Nitric Oxide Stimulates the Production of Leukocyte-Binding Hyaluronan by Airway Smooth Muscle Cells
Nitric oxide is a biomarker of airway inflammation in asthma, but does it cause the inflammation? A new study finds one more piece to the puzzle.
Nitric oxide (NO) is a biomarker of airway inflammation in asthma and an indicator of progressing disease. Studies have shown that asthmatics with high levels of exhaled NO have greater airway inflammation and airway reactivity. However, very little is known about the potential role of NO in driving airway inflammation.
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In their latest study published in the July 2018 issue of PLOS One, Mark A. Aronica, MD, from Cleveland Clinic’s Department of Allergy and Clinical Immunology, and his team of collaborators investigated the association between NO-modulated hyaluronan (HA) production and inflammation in asthma.
“Hyaluronan is a linear glycosaminoglycan found in pulmonary secretions and the airway extracellular matrix of patients with asthma,” says Dr. Aronica. “It was first described in the secretions of asthmatics in the 1970s, but subsequent to that very little work was done on understanding its role in asthma, until more recently.
“Our study was prompted by an earlier observation that airway smooth muscle cells (SMCs) produce HA cables. We wanted to investigate whether NO, which is prevalent in asthma, might have an impact on its production.”
Dr. Aronica and his team utilized airway SMCs isolated from wild type and hyaluronan synthase knockout mice to test their hypothesis. They chose to do their experiments on SMCs because of their established clinical relevance in asthma.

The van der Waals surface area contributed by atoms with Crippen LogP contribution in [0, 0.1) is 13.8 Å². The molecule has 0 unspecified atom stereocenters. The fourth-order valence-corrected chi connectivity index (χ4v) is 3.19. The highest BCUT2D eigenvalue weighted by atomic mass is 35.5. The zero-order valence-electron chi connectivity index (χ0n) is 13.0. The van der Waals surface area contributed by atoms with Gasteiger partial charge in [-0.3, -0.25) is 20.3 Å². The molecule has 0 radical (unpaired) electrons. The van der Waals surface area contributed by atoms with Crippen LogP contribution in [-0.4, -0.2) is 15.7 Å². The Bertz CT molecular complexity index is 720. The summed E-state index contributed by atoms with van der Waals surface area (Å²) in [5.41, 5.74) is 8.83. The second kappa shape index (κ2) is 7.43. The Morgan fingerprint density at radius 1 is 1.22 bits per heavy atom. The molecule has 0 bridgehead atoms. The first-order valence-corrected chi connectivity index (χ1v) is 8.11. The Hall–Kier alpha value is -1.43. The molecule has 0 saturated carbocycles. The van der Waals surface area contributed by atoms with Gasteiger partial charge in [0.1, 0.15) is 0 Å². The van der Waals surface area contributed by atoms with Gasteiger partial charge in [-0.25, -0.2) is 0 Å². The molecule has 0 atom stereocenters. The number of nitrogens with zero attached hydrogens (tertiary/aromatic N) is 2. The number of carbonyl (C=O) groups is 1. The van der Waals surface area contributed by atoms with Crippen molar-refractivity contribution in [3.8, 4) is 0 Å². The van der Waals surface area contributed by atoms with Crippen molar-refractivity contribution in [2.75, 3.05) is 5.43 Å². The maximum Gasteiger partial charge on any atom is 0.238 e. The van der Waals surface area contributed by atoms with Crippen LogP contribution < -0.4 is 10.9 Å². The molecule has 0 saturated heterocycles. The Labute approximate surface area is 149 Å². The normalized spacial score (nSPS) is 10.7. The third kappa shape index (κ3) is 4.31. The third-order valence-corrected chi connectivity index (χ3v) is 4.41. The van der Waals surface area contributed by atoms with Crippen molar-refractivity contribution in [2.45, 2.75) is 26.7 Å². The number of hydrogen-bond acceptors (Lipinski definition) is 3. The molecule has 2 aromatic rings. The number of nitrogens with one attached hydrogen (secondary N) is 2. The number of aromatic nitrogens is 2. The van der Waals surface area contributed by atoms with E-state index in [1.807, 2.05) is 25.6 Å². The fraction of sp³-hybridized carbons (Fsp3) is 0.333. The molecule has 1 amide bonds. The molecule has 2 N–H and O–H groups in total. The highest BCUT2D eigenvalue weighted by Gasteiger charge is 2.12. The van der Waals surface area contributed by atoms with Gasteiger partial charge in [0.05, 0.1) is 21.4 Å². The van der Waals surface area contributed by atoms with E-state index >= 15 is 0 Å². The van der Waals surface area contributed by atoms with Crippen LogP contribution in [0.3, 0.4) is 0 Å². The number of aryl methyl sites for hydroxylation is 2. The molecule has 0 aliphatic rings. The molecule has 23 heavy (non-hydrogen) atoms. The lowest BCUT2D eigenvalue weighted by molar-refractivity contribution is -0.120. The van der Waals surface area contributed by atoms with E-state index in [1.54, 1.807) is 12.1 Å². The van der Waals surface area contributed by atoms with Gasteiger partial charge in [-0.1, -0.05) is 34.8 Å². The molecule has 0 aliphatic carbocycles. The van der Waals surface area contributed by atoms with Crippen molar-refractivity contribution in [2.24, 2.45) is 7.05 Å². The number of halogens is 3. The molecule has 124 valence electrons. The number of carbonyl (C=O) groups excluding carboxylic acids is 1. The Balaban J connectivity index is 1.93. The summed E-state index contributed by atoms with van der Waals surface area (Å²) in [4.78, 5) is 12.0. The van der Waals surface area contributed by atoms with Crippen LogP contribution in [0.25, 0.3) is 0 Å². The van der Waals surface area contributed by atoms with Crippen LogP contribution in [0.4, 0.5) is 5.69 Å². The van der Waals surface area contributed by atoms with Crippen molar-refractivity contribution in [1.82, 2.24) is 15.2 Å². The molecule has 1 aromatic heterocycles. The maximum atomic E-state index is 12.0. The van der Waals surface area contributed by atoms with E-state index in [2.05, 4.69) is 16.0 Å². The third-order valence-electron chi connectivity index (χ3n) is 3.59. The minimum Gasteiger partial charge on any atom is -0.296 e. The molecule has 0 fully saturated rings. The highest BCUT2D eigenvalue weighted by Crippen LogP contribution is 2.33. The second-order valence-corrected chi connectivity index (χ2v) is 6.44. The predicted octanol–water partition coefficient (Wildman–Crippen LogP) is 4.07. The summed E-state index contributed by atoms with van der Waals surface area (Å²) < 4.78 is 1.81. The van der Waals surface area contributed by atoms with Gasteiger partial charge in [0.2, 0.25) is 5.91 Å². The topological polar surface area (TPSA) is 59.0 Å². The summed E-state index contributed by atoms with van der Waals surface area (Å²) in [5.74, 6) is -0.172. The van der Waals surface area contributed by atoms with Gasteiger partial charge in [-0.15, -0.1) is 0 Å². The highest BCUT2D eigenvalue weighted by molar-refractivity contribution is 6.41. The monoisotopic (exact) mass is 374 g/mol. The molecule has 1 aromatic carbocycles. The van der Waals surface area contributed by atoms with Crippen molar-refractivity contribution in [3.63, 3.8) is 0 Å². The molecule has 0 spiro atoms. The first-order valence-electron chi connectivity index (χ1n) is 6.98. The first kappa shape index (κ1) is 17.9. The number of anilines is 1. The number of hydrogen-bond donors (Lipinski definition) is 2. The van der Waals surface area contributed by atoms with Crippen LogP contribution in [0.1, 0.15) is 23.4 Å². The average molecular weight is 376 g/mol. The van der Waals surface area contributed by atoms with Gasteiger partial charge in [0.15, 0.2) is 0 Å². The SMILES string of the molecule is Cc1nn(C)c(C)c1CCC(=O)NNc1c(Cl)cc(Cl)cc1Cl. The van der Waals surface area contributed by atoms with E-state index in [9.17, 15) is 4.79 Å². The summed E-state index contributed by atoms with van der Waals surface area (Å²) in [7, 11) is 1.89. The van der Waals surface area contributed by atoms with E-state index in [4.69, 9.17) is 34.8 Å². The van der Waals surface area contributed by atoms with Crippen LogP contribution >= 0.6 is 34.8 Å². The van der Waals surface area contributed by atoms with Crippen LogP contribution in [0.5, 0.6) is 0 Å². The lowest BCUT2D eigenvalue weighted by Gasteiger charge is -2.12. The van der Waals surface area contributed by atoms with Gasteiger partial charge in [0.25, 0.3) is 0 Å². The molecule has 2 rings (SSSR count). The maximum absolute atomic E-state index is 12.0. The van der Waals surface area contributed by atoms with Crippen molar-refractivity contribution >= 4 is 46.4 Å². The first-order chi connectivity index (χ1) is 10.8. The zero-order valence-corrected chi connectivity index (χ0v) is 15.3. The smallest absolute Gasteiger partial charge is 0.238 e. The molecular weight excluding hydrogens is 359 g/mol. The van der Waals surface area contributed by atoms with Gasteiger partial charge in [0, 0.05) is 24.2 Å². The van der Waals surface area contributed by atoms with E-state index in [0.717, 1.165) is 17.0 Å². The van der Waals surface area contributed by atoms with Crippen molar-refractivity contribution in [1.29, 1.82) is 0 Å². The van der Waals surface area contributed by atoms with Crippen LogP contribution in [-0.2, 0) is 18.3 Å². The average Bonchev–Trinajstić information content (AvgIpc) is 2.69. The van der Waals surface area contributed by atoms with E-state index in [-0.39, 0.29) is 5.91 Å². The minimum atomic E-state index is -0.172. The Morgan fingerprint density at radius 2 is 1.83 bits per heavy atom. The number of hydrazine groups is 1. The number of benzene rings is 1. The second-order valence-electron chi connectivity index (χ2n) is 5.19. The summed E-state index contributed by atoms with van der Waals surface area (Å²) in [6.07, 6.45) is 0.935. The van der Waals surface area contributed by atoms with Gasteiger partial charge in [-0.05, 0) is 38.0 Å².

“SMCs have been known to play an important role in asthma,” he says. “The airway in humans is surrounded by smooth muscle, and smooth muscle was the primary therapeutic target in asthma back in the 1950s with the use of bronchodilators. In addition, SMCs are easily accessible for research purposes.”
Treatment of SMCs isolated from wild type mice with the NO donor (500 mM NOC-18) resulted in the deposition of long, cable-like structures of HA. When these stimulated SMC cultures were incubated with fluorescently labeled leukocytes, leukocyte binding occurred. The binding was reversible upon treatment with hyaluronidase, indicating that HA-containing structures facilitate leukocyte adhesion after stimulation with NO.
Dr. Aronica explains that these findings bring us a step closer to understanding the mechanism behind chronic airway inflammation in asthma and point to non-immune cells as potential drivers of inflammation. However, further research is warranted.
“Our study is a piece of the bigger puzzle that aims to understand the role of NO and HA in asthma,” he says. “These early findings open up a myriad of additional questions that still need to be answered: Is HA harmful or beneficial? Are there ways we can impact HA production and what impact does it have in the pathogenesis of asthma? Does HA have an impact on airway remodeling?”
In an effort to tackle some of these questions, Dr. Aronica plans to continue his studies in knockout mice lacking the gene that encodes HA synthase — the enzyme responsible for HA synthesis.
“One of the findings of our study was that HAS2 knockout mice do not produce HA cables,” he says. “The HAS2 knockout mice are embryonic lethal, so we are now continuing our work on conditional HAS2 knockout mice to better understand how the lack of HA synthase, or the lack of HA production in the lung, might impact the overall disease.”